In a recent study published in JAMA Network Open, researchers investigated the association between neighborhood deprivation and alterations in deoxyribonucleic acid (DNA) methylation and gene expression in breast cancer tissues of Black and White women.
Despite advances in breast cancer treatment reducing mortality across all racial and ethnic groups, Black women face a 40% higher death rate than White women. Socioeconomic disparities, notably in underprivileged neighborhoods, are correlated with poorer health outcomes and higher cancer rates.
Research suggests a link between such deprivation and DNA methylation changes, affecting gene regulation and potentially influencing breast cancer progression.
Despite a decrease in overall breast cancer mortality, disparities, especially between Black and White women, persist, indicating that further research is necessary to guide interventions and policies aimed at addressing health inequalities.
About the study
In this present cross-sectional study, researchers collected a convenience sample of breast tumor tissue from 185 women—110 Black and 75 White—who underwent surgery at the University of Maryland Medical Center and other hospitals in the Baltimore area.
These women were part of a larger cohort of 456 patients who participated in the National Cancer Institute-Maryland Breast Cancer Study, which adheres to the Strengthening the Reporting of Observational Studies in Epidemiology (STROBE) guidelines. The study's protocol received approval from relevant institutional review boards, and all women gave written informed consent and answered a questionnaire.
The participants' addresses were geocoded and linked to the 2000 census data to assess neighborhood deprivation using an index that consolidated multiple socioeconomic variables into a single score. The researchers evaluated the Neighborhood Deprivation Index (NDI), which uses six indicators to assess factors such as poverty and unemployment; higher NDI scores denote increased deprivation.
To investigate DNA methylation in breast tumor tissues, they employed the Infinium MethylationEPIC 850K BeadChip, precisely measuring methylation at CpG sites. The resulting data underwent rigorous quality control and normalization processes using the DNAmArray package and other statistical tools in R. Probes with low success rates, single-nucleotide variants, or nonspecific results were excluded, leading to a final set of 750,426 probes for the study.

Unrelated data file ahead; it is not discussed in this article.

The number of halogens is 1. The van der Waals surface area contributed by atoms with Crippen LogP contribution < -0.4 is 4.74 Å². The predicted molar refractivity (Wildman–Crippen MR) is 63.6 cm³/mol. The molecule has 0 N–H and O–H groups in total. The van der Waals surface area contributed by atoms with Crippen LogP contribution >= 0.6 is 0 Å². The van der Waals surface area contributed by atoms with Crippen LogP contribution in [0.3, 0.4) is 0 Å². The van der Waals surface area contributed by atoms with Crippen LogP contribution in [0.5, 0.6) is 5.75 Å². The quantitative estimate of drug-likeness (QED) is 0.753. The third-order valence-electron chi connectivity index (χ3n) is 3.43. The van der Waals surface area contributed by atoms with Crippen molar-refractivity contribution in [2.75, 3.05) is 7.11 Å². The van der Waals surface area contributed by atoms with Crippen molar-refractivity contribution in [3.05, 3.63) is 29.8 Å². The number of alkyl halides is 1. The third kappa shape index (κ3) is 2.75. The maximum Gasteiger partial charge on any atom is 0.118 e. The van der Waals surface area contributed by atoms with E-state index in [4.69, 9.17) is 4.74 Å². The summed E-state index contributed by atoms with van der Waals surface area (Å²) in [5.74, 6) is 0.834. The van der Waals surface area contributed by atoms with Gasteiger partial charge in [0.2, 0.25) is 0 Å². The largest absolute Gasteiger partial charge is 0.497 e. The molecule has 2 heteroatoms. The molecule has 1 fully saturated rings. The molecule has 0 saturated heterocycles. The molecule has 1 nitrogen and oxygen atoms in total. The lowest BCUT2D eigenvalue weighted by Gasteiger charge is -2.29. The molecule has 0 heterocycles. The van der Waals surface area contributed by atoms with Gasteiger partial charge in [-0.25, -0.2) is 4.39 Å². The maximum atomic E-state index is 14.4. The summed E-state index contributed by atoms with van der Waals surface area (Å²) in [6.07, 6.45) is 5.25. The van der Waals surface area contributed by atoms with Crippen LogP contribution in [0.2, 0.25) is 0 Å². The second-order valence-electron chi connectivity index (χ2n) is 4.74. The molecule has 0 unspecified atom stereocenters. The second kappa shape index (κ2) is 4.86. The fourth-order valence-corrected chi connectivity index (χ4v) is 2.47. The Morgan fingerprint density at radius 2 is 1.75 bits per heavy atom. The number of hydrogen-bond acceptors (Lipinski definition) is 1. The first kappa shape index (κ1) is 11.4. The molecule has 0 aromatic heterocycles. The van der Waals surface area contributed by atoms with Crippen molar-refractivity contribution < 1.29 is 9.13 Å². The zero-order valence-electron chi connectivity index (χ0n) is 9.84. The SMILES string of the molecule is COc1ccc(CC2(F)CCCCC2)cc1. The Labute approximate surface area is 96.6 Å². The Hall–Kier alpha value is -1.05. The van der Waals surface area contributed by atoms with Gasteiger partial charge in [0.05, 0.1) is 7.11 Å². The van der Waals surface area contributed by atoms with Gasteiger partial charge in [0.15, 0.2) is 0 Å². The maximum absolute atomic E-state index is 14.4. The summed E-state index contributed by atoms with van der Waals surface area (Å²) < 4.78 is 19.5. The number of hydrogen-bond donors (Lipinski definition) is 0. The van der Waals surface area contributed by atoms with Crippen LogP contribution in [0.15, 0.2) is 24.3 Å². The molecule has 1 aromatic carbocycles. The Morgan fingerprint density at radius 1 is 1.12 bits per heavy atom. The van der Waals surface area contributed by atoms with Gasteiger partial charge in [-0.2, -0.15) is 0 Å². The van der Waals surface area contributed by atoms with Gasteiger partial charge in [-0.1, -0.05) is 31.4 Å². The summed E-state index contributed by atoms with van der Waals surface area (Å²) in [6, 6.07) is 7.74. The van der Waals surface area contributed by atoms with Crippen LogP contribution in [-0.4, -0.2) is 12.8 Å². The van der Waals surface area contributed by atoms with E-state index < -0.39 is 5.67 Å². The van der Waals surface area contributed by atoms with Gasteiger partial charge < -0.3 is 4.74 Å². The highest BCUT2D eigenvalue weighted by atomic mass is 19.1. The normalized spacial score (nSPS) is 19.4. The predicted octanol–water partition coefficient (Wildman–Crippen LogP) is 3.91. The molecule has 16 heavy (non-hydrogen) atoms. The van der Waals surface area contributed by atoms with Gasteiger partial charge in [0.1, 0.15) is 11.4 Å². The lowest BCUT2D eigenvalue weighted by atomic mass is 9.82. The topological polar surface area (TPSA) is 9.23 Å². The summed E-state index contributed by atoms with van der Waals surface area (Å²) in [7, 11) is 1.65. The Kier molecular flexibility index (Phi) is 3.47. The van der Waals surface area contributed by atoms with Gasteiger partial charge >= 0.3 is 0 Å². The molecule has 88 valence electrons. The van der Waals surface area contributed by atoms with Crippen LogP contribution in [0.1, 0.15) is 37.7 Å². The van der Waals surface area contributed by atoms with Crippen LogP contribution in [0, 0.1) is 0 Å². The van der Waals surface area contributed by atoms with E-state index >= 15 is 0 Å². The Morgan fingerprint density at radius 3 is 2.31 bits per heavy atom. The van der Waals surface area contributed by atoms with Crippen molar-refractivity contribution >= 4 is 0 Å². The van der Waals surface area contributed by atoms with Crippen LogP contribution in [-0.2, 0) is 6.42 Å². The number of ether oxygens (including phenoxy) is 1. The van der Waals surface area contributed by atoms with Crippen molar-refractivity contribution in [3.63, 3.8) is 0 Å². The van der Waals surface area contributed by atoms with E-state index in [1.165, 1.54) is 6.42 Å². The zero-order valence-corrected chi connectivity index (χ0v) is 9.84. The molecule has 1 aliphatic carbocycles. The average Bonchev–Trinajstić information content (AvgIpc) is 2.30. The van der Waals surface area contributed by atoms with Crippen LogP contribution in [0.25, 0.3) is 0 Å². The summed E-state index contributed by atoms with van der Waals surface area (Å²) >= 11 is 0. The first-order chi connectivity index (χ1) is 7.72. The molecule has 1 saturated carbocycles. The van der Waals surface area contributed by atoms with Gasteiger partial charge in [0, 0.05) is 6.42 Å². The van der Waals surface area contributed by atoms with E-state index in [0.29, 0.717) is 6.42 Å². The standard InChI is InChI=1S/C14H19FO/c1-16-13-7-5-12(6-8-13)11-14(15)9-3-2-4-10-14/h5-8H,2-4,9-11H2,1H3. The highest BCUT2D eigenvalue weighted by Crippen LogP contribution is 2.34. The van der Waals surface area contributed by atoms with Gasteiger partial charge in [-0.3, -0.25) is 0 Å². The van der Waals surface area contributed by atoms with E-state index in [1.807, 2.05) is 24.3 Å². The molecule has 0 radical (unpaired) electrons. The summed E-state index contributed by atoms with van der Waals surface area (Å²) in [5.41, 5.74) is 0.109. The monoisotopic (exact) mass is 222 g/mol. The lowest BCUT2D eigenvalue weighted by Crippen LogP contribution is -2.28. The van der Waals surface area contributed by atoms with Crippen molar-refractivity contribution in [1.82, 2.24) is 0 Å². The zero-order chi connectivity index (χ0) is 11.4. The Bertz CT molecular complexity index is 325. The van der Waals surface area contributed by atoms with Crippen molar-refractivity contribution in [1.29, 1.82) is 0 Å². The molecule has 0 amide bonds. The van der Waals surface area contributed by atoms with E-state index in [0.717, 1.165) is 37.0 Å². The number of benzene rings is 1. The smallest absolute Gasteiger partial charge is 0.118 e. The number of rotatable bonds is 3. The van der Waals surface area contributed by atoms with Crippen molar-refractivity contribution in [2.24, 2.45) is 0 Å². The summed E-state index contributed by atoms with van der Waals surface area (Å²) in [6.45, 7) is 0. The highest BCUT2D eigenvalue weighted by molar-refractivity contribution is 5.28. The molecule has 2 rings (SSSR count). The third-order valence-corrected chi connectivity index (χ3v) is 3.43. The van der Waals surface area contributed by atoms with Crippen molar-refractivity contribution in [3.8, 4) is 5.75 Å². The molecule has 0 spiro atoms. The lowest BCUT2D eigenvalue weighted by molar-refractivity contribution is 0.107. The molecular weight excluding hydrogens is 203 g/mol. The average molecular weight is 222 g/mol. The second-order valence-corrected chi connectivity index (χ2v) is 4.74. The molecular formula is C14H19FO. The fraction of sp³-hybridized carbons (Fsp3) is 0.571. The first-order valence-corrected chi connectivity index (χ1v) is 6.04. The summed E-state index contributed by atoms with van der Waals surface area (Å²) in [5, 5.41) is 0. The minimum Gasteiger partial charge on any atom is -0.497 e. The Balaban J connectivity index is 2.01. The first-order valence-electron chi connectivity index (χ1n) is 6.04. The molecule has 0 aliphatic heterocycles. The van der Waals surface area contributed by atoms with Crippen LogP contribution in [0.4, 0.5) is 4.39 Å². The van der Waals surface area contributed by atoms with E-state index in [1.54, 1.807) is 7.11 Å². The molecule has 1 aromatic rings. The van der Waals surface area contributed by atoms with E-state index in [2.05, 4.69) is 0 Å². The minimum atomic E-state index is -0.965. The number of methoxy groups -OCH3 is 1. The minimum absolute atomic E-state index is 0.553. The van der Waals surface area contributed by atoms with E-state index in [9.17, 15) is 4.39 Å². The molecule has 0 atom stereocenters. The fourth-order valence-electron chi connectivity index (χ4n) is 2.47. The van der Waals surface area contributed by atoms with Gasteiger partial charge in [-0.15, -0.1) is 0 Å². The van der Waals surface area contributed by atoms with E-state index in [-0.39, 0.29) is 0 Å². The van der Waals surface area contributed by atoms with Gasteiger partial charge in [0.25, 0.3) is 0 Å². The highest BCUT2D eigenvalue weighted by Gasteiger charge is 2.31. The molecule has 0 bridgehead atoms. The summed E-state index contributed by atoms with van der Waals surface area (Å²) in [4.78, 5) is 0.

Additionally, they analyzed immune cell variations within tumors using methylCIBERSORT deconvolution with the normalized data. They applied rigorous statistical methods, maintaining traditional p-value significance levels and adjusting for multiple comparisons. Their models also examined the relationship between NDI and methylation, considering age, race, and tumor purity. Conducted over nine months in 2022, this comprehensive analysis utilized statistical software such as Stata, JMP, and R.
The present study investigated 185 women with breast cancer from Baltimore, Maryland, differentiated by their neighborhood's deprivation status. The sample primarily consisted of Black women (59.5%) and those with a high school education (48.6%), with most having a household income at or below $60,000 (79.5%).
At the time of their surgery, the average age was 56 years and the data, including missing information, was organized by neighborhood status and indicated higher deprivation among Black participants, lower-income earners, and those unmarried or no longer in a marriage.
An analysis of neighborhood deprivation in relation to race revealed a significant disparity, with Black women residing in more deprived neighborhoods than White women. The distribution of breast cancer subtypes across different levels of neighborhood deprivation showed an inconclusive higher presence of triple-negative breast cancer in highly deprived areas.
Further, the study explored the impact of neighborhood deprivation on DNA methylation, particularly at 8 CpG sites after adjustments for age, tumor purity, and methylation batch, revealing associations with neighborhood deprivation.
Two sites in tumor suppressor genes, LRIG1 and WWOX, were of note and re-ribonucleic acid (reRNA) sequencing data available for some patients showed that high deprivation correlated with lower expression of these genes. Specifically, the methylation status in LRIG1's promoter and gene body regions was inversely related to its transcript levels.
The analysis then refined in on the LRIG1 and WWOX genes among Black patients, and a negative correlation was found between LRIG1 methylation and neighborhood deprivation, an association not seen in White patients. Similarly, LRIG1's expression dipped with increasing deprivation, but only among Black women.
The KMplotter tool revealed an inverse relationship between LRIG1 expression and improved outcomes for recurrence-free and overall survival, notably in estrogen receptor-positive tumors or post-surgery treatment recipients, a finding that was confirmed by additional datasets.
The WWOX gene's expression was also inversely related to neighborhood deprivation in Black patients only. However, no other significant associations surfaced for WWOX. Additionally, the study used methylCIBERSORT for estimating immune cell population differences in tumor tissues by neighborhood deprivation. The analysis indicated a decrease in the relative proportion of neutrophils in patients from high deprivation areas, after controlling for age and race.